Conway Regional Health System hosted 20 students from schools around Faulkner County who were interested in exploring the health care field this past week.

During the one-week CHAMPS (Community Health Applied Medical Science) program, students participated in hands-on activities including dissection lessons, learned to cast and suture and earned a CPR certification.

The group also heard from several health professionals in family and internal medicine, nursing, pharmacology, laboratory sciences, physical and occupational therapy, respiratory therapy, radiology, radiation therapy, kinesiology and ophthalmology.

Oncology Outreach Coordinator Lori Reynolds said the program for juniors and seniors exposes the students to all aspects of the health community, not just physicians and nurses.

"It exposes them to all kinds of different things so they can decide for sure what they want to do in their life," she said. "First off, do they want to go into health care and then what aspect of health care do they want do to."

All students, Reynolds said, wanted to be there. She said they had to apply and were chosen for the CHAMPS program based off their GPA, reference letters, past experience and an essay they had to write.

"These folks already had an interest," Reynolds said. "These students are the cream of the crop. They are very smart. They are very engaging. They ask questions I’m afraid I may not have known to ask that question until I was a junior or senior in college."

Most importantly, she said, the students are starting early, which Reynolds said is crucial because they’re not playing catch up later and wont waste their money and time on something they don’t want to do later on in life.

"The earlier you start, the better off you’re going to be," she said. "Also, it’s finding out [their] interests … letting students explore at a young age what they’re interested in and then being able to focus their interest on that."

Reynolds said Monday when the students started, they had them fill out evaluations and at the end of the week, will also have them complete another one to see how what aspects of the program affected them, what they learned, if it was helpful and if their career ideas stayed the same or changed.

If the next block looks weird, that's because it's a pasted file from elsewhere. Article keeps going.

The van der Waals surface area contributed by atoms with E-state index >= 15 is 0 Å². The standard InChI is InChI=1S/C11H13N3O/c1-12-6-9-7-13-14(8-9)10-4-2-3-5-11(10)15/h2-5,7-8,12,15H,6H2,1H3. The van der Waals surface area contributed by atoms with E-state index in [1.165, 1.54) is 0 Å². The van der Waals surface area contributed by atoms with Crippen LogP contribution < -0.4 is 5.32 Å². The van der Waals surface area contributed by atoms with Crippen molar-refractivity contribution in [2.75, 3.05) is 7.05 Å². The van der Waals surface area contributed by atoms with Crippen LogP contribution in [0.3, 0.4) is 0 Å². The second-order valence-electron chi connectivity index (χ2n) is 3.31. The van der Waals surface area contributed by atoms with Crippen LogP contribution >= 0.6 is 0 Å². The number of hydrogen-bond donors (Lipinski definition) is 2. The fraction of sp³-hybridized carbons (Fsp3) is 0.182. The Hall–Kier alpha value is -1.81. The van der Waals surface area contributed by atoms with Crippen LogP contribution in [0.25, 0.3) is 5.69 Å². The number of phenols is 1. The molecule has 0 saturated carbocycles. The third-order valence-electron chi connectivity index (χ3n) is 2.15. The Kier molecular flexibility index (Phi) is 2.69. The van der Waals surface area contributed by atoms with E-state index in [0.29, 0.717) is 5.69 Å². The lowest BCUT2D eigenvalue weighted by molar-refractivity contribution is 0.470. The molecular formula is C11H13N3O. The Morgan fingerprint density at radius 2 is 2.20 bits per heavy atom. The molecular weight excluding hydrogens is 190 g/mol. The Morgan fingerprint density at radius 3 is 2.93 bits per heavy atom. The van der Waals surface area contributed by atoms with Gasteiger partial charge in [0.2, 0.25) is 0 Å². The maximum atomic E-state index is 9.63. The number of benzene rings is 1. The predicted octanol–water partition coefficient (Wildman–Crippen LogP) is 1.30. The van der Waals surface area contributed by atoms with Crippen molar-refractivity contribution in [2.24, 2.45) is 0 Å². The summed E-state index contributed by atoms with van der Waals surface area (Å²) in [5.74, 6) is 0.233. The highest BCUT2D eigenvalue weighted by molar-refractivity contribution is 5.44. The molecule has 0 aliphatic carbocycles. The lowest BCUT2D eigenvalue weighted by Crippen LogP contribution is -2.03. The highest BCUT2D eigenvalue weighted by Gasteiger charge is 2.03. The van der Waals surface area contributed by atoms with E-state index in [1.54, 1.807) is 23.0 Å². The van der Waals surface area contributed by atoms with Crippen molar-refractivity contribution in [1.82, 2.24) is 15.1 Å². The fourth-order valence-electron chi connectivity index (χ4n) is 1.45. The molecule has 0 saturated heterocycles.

The hospital partnered with UAMS (University of Arkansas for Medical Science) and Farm Bureau for the program.

Reynolds said Arvest Bank even bought and donated scrubs for the students to wear, which was a surprise.

"It’s like it kind of made them feel official," she said. "They have to wear them everyday."

Reynolds said they also gave the students hospital name badges with their pictures that they are required to wear daily as well.

"I think they’ve really felt like a part of the team this week, I really do," she said. "They keep referring to ‘us’ like us as a community, as a medical community and we love that."

At Conway Regional, Reynolds said, they want the students to feel a part of it because they are.

"This is our community," she said. "The reason we’re doing this is community outreach. To show our community that we really do care. We want to invest in not only from educational, but [from a] financial standpoint."

The program, Reynolds said, isn’t cheap.

"We’re making that investment in these children," she said. "[They] are our future."

Greenbrier High School student Daizy McCollum said she decided to apply because she’s always been a lover of science and in the past couple of years, realized that she was interested in being in the medical field.

"I love helping people," she said. "I love being there for people and learning how to solve problems. I’m always the first one there when someone hurts themselves."

The program, McCollum said, fell into her lap.

"It was such a blessing to be able to get this experience," she said. "I originally thought I was just going into pediatrics or just into family medicine, but I realized I have a love for surgery now."

The 17 year old said she learned "so much" during the CHAMP week and was thankful to the hospital and all the businesses that contributed to the program.

"This will help future leaders in medicine," she said. "This is just absolutely an amazing thing that Conway Regional has been able to offer us."

The following 20 students participated in the program:

Conway students Mary Barre, Mary Kate Freyaldenhoven, Jaydon Grinder and Makya McMillion; Conway Christian students Olivia Ford and Kendra Lea; Greenbrier students Rachel Dixon, Mary Andie Finley, Daizy McCollum, Ashlan Smith and Holly Smuck; Morrilton student Alyssa Sparks; Nemo Vista student Taylor Bess; Rogers student Ciarra Goines; St. Joseph students Caroline Hambuchen, Lauren Holbrook, Aidan Lambe and Brent Yrle; Vilonia student Samantha Biltgen; Wonderview student Shelby Reynolds.